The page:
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Measurement of Three-Phase Power by Two-Wattmeter Method

Author: E.E. Kimberly

If in Fig. 9-5 (a) the three meter potential coil terminals at 0 be kept joined, but be removed from the neutral of the system, the readings of all wattmeters will be unchanged, because the wattmeter potential coils themselves form a balanced Y-connected circuit and so the voltage across every potential coil remains unchanged. This method of measurement is called the "floating neutral" method and is accurate on a three-phase three-wire or four-wire system regardless of power factor or load unbalance.

Fig. 9-6. Measurement of 3-Phase Power by Two-Wattmeter Method

If, then, the junction of the potential leads be moved and connected to one of the line wires, as at x on line 1, the sum P1 + P2+P3 will be unchanged, although the power read from wattmeter W1 will be zero. Thus, it is possible and feasible to measure three-wire, three-phase power in the circuit in Fig. 9-4 (a) by using only the two wattmeters W1 and W3. This is called the two-wattmeter method and may be used with convenience on any three-wire system, whether Y-connected or Δ-connected and whether balanced or unbalanced, as in Fig. 9-6.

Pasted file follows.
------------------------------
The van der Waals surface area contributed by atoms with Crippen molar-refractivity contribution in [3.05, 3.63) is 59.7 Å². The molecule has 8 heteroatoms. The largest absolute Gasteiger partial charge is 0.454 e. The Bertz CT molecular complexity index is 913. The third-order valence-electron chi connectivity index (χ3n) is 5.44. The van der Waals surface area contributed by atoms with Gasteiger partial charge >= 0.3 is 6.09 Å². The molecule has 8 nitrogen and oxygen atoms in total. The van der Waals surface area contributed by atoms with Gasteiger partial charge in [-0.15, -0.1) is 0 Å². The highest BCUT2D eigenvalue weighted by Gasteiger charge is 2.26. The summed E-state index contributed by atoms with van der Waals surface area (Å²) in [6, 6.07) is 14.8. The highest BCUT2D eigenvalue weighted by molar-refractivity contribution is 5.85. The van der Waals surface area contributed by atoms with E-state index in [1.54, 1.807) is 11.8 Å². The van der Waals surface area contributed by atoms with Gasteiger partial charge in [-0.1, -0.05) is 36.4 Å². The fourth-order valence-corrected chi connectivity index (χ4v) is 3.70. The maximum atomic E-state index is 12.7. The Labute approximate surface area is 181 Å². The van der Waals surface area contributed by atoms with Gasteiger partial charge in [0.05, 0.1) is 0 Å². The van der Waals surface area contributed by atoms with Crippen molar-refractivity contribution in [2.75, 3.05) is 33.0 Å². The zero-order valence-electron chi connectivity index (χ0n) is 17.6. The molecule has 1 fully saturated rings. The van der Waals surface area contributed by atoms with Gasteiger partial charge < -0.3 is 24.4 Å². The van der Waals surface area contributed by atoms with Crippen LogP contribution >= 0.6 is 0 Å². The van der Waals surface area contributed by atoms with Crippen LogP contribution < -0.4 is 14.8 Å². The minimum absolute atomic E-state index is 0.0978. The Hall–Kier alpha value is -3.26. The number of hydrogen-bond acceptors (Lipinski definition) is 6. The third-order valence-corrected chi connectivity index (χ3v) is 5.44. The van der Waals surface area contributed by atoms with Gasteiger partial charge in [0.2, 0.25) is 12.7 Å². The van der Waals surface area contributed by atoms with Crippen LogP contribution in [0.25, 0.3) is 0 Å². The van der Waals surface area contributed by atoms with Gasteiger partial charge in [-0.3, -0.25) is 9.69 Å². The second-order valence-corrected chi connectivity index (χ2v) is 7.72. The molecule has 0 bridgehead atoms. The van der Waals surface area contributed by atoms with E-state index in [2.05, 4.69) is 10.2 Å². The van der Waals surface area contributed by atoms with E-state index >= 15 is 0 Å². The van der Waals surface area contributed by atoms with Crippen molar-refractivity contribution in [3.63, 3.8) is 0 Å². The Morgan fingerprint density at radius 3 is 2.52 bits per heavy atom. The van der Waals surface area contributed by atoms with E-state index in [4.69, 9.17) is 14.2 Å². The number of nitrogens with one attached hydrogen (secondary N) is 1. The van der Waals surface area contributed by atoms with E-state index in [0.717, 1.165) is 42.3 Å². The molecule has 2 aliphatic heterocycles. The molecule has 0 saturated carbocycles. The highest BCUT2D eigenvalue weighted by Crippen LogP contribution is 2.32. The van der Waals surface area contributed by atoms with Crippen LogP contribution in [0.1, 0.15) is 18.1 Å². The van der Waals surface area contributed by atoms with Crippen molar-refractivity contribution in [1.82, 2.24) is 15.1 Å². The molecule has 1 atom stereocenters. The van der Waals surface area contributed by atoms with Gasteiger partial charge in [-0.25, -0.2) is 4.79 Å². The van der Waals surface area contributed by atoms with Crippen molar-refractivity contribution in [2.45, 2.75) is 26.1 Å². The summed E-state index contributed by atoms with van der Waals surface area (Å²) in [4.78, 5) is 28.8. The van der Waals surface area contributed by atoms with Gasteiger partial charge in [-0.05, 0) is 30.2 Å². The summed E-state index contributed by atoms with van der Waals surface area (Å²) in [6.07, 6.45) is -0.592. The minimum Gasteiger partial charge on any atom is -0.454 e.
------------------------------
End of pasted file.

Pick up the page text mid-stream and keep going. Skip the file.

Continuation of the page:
A proof of the correctness of the two-wattmeter method in measuring balanced three-phase loads is as follows. For convenience Fig. 9-7 is drawn for a Y-connected circuit. In the vector diagram,

V01 V02, and V03 are phase voltages; V12, V23, and V31 are line voltages;

θ = displacement angle between a current and its respective phase-to-neutral voltage.

Fig. 9-7. Vector Diagram of Two-Wattmeter Method

By the three-wattmeter method,

P = P1 + P2 + P3

P = V01I1cosθ + V02I2cosθ + V03I3cosθ [a]

By the two-wattmeter method,

P = Pa + Pb

P = V12I2cos(30+θ) + V13I3cos(30-θ) [b]

Since the right-hand members of equations (a) and (b) must be equal, if both methods are to give the same results,




Since this equation is an identity, it follows that


Last Update: 2010-10-05